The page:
You see, I was trying to impart some wisdom on the fellow using the old Hegelian dialectic: thesis, antithesis, synthesis. And yes, I admit I wasn't completely honest with him, but I swear it was just a little white lie for a good educational cause. You see, I presented ADT (Abstract Data Type) programming to him and called it OOP. It's a little ruse I use from time to time, and decades of Java, C++ and C# have gone a long way to making it an easy one.
ThesisSo the thesis was simple: we don't need all that fancy shmancy OOP stuff, we can just use old fashioned structs 90% of the time. In fact, I was going to show him how easy things look in MC68K assembly language, with a few macros for dispatch, but then thought better of it, because he might have seen through my little educational ploy.
Of course, a lot of what I told him was nonsense, for example OOP isn't at all about subclassing, for example the guy who coined the term, Alan I think, wrote: "So I decided to leave out inheritance as a built-in feature until I understood it better." So not only isn't inheritance not the defining feature of OOP as I let on, it actually wasn't even in the original conception of the thing that was first called "object-oriented programming".
Absolute reliance on inheritance and therefore structural relationships is, in fact, a defining feature of ADT-oriented programming, particularly when strong type systems are involved. But more on that later. In fact, OOP best practices have always (since the late 80ies and early 90ies) called for composition to be used for known axes of customization, with inheritance used for refinement, when a component needs to be adapted in a more ad-hoc fashion. If that knowledge had filtered down to young turks writing their master's thesis back in what, 1997, you can rest assured that the distinction was well known and not exactly rocket science.
Anyway, I kept all that from Dave in order to really get him excited about the idea I was peddling to him, and it looks like I succeeded. Well, a bit too well, maybe.
AntithesisBecause the idea was really to first get him all excited about not needing OOP, and then turn around and show him that all the things I had just shown him in fact were OOP. And still are, as a matter of fact. Always have been. It's that sort of confusion of conflicting truth seeming ideas that gets the gray matter going. You know, "sound of one hand clapping" kind of stuff.
The reason I worked with him on a little graphics context example was, of course, that I had written a graphics context wrapper on top of CoreGraphics a good three years ago. In Objective-C. With a protocol defining the, er, protocol. It's called MPWDrawingContext and live on github, but I also wrote about it, showed how protocols combine with blocks to make CoreGraphics patterns easy and intuitive to use and how to combine this type of drawing context with a more advanced OO language to make live coding/drawing possible. And of course this is real live programming, not the "not-quite-instant replay" programming that is all that Swift playgrounds can provide.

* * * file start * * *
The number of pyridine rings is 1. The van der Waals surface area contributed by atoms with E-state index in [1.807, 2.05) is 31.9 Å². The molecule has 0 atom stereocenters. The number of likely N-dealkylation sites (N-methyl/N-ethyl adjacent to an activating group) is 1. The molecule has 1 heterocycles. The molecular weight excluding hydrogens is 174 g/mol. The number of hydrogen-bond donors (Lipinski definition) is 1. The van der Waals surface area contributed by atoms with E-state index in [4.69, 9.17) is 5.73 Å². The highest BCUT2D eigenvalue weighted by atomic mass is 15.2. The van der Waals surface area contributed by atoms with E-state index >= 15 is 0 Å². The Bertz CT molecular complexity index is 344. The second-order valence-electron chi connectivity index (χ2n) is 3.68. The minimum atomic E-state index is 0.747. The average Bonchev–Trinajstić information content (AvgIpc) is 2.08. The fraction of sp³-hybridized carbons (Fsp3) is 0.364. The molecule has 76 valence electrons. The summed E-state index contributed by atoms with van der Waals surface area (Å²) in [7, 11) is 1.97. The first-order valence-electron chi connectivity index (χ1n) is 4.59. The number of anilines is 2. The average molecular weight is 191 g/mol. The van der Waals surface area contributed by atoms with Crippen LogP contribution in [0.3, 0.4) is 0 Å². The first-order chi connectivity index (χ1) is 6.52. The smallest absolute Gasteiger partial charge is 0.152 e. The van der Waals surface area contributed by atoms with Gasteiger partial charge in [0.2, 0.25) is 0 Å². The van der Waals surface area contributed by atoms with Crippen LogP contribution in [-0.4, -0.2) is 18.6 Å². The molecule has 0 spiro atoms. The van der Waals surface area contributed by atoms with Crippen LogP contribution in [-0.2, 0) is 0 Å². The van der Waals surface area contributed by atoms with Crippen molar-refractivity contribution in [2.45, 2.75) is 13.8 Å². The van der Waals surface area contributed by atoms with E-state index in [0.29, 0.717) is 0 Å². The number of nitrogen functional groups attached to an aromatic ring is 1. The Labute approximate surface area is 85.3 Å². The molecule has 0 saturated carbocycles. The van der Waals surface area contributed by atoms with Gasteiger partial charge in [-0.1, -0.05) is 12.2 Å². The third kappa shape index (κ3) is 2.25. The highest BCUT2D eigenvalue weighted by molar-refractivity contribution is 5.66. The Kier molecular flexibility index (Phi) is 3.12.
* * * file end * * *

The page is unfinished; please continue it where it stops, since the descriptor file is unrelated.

The simple fact is that actual Object Oriented Programming is Protocol Oriented Programming, where Protocol means a set of messages that an object understands. In a true and pure object oriented language like Smalltalk, it is all that can be, because the only way to interact with an object is to send messages. Even if you do simple metaprogramming like checking the class, you are still sending a message. Checking for object identity? Sending a message. Doing more intrusive metaprogramming like "directly" accessing instance variables? Message. Control structures like if and while? Message. Creating ranges? Message. Iterating? Message. Comparing object hierarchies? I think you get the drift.
So all interacting is via messages, and the set of messages is a protocol. What does that make OO? Say it together: Protocol Oriented Programming.
SynthesisSo we don't need objects when we have POP, but at the same time POP is OOP. Confused? Well, that's kind of the point of a good dialectic argument.
One possible solution to the conflict could be that we don't need any of this stuff. C, FORTRAN and assembly were good enough for me, they should be good enough for you. And that's true to a large extent. Excellent software was written using these tools (and ones that are much, much worse!), and tooling is not the biggest factor determining success or failure of software projects.
On the other hand, if you want to look beyond what OOP has to offer, statically typed ADT programming is not the answer. It is the question that OOP answered. And statically typed ADT programming is not Protocol Oriented Programming, OOP is POP. Repeat after me: OOP is POP, POP is OOP.
To go beyond OOP, we actually need to go beyond it, not step back in time to the early 90ies, forget all we learned in the meantime and declare victory. My personal take is that our biggest challenges are in "the big", meaning programming in the large. How to connect components together in a meaningful, tractable and understandable fashion. Programming the components is, by and large, a solved problem, making it a tiny bit better may make us feel better, but it won't move the needle on productivity.
Making architecture malleable, user-definable and thus a first class citizen of our programming notation, now that is a worthwhile goal and challenge.
As always, comments welcome here and on HN.